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What Is a Candidate Persona?
A candidate persona is the combination of ideal qualifications, skill sets and traits that make up an ideal candidate for your organization. When you’re hiring for a new role, you have a general idea of what kind of person would be a good fit. That “general idea” is an underdeveloped candidate persona. If we intentionally create a fictitious “perfect employee” for a specific role, this moves your candidate persona from a theoretical daydream to a tangible tool. It can guide your hiring process from job description to final decision.
How to Create a Candidate Persona
Building your theoretical “perfect employee,” can seem a bit overwhelming. Don’t get lost in the details! Here’s a simple step-by-step guide to get you started.
Step 1: Do Your Research
A good place to start is within your own company. What parts of your mission and company values do you want to see reflected in your employees? Which employees are your aces, and what about them makes them an ace? If you want more employees like them, start by interviewing them. Survey your employees to turn your company’s ideals into characteristics you want to see in your employees, and meld those qualities into your candidate persona.
Step 2: Build a General Company Persona
A company persona is a more generalized big picture persona that captures the qualities and characteristics a company wants in every employee, no matter the role.
A company persona helps build the framework of who you want at every level in your company while also providing a foundation on which to build position-specific personas.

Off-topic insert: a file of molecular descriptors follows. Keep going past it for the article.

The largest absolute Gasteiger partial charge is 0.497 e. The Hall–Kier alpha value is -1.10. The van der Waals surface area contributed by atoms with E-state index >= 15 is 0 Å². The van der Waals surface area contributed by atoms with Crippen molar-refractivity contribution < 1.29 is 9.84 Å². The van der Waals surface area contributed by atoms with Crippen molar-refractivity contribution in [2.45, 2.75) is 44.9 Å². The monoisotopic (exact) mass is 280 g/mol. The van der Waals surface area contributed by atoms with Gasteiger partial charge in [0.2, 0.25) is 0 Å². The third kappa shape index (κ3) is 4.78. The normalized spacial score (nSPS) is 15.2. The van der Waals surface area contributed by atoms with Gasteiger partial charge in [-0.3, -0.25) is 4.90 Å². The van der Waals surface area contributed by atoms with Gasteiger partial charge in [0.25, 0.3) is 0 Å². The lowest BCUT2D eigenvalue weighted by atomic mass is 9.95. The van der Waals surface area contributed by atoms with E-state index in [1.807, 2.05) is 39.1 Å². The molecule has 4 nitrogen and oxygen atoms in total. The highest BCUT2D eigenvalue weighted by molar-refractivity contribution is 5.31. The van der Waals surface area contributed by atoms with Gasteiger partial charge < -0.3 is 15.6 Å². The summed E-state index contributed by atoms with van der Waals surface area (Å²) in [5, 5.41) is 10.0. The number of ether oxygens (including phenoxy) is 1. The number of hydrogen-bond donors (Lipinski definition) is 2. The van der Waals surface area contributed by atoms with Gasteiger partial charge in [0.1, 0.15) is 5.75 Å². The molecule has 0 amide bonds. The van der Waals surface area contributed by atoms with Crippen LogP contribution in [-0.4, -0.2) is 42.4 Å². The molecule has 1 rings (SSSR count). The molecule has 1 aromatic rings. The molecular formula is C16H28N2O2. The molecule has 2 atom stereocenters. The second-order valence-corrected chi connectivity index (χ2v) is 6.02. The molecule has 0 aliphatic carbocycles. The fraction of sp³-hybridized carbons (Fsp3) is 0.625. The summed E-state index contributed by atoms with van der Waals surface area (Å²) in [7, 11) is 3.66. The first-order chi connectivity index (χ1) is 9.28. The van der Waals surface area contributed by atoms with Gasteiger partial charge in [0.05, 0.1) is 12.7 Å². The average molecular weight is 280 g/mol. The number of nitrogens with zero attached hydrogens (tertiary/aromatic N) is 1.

Take a broad snapshot of your company’s mission and ideals and break those down into traits. From there, select the traits every employee should possess to further the organization’s goals. This general persona excludes qualifications such as higher education, experience or logistics (such as office vs. remote), as this persona applies to every role from entry level to upper management.
Step 2: Build a Role-Specific Persona
A role-specific persona builds on the company persona with a specific level of experience and position-specific requirements. It unites the company persona with role-specific qualifications. Ideally, you should have a persona for each role.
Step 3: Review and Rework
It’s worth mentioning that this isn’t a one-and-done project. Stay active in your research. Companies evolve over time, and so do positions. Regularly re-evaluate both company and role-specific candidate personas and how you are utilizing them. Otherwise you risk stagnation, making your persona obsolete.
Examples of Candidate Personas
Here are examples of one company and one role-specific persona.
Company Persona for a Running Shoe Company
Background: Has experience with running shoes
Roles and experience: High school graduate or equivalent
Skills: Articulate, proficient with computers
Interests: Healthy eating, exercise, hiking and running
Goals: Moving up in the company and continuing to further skills and education.
Values: Aligns with company mission and values.
Role-Specific Persona for a Social Media Manager